Want to know the tip-off that Barack Obama thinks of his jobs bill as a campaign strategy rather than a legislative vehicle? He hasn’t tried to gain any leverage over Republicans in Congress – in particular, he has not insisted on tying it to the upcoming full year government spending bills that Congress is scheduled to pass in mid-November.
Obama just gave a press conference, in which he argued again for the jobs bill. And it’s a good argument – and as Greg Sargent has noted, it seems to be one that to a large extent resonates with voters. But Obama knows, and everyone else knows, that Republicans are not going to be persuaded – either by his own speechifying, or by the polls. What might persuade them, however, is a more serious threat: if Obama threatened to veto the continuing resolution in November unless it included his jobs ideas. It would be an incredibly risky move. After all, there’s a good chance we’re going to get a shutdown anyway and adding anything else to the challenge of getting appropriations passed would make that more likely, and it would also shift the blame for a shutdown from Congress to the White House. And if Obama isn’t willing to go through with it (and the economic hit it would cause), then he shouldn’t threaten it. Remember: there are a few dozen conservatives in the House who would love to have an excuse to shut down the government for a while, and if they can easily blame it on Obama they certainly will.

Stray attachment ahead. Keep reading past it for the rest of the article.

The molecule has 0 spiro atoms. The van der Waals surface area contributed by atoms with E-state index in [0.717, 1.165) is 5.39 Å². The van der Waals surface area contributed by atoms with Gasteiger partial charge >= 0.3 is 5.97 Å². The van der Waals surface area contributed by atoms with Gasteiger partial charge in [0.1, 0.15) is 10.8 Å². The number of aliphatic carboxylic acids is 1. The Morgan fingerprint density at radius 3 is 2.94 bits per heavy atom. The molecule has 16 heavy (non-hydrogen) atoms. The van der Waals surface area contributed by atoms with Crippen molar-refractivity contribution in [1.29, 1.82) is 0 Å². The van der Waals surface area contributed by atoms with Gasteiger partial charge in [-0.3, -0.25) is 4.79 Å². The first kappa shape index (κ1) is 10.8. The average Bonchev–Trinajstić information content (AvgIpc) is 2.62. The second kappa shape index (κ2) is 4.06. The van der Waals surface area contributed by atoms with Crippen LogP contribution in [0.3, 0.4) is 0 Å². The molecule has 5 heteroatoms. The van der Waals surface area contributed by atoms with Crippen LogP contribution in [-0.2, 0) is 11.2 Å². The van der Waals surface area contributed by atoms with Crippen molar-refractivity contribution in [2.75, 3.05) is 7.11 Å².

So Obama is making the safe choice, and probably the best choice, in accepting that the jobs bill won’t pass, and instead taking it to the voters. Perhaps he can even wind up getting a few provisions through the House after all. But what you’re seeing isn’t a legislative strategy to try to pass the bill; it’s an election strategy intended to give Obama the rhetoric to blame Congressional Republican obstruction for the state of the economy.